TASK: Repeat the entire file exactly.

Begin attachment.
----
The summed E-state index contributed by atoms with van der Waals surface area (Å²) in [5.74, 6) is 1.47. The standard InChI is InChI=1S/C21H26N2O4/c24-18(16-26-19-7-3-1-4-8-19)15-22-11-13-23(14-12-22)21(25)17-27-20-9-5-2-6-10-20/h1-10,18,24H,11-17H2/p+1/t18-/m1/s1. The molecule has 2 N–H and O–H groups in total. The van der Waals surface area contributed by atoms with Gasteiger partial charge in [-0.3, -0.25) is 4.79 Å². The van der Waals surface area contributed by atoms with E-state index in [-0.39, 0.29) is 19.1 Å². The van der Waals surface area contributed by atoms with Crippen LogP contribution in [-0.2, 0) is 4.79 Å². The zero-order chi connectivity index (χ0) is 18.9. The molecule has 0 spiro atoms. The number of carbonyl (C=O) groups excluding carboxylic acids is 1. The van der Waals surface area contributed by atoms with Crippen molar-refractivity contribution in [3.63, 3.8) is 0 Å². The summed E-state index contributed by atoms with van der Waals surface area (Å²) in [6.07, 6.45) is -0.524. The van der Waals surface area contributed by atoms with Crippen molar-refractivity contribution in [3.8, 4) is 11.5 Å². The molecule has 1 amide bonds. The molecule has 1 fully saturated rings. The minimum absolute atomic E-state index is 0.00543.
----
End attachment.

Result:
The summed E-state index contributed by atoms with van der Waals surface area (Å²) in [5.74, 6) is 1.47. The standard InChI is InChI=1S/C21H26N2O4/c24-18(16-26-19-7-3-1-4-8-19)15-22-11-13-23(14-12-22)21(25)17-27-20-9-5-2-6-10-20/h1-10,18,24H,11-17H2/p+1/t18-/m1/s1. The molecule has 2 N–H and O–H groups in total. The van der Waals surface area contributed by atoms with Gasteiger partial charge in [-0.3, -0.25) is 4.79 Å². The van der Waals surface area contributed by atoms with E-state index in [-0.39, 0.29) is 19.1 Å². The van der Waals surface area contributed by atoms with Crippen LogP contribution in [-0.2, 0) is 4.79 Å². The zero-order chi connectivity index (χ0) is 18.9. The molecule has 0 spiro atoms. The number of carbonyl (C=O) groups excluding carboxylic acids is 1. The van der Waals surface area contributed by atoms with Crippen molar-refractivity contribution in [3.63, 3.8) is 0 Å². The summed E-state index contributed by atoms with van der Waals surface area (Å²) in [6.07, 6.45) is -0.524. The van der Waals surface area contributed by atoms with Crippen molar-refractivity contribution in [3.8, 4) is 11.5 Å². The molecule has 1 amide bonds. The molecule has 1 fully saturated rings. The minimum absolute atomic E-state index is 0.00543.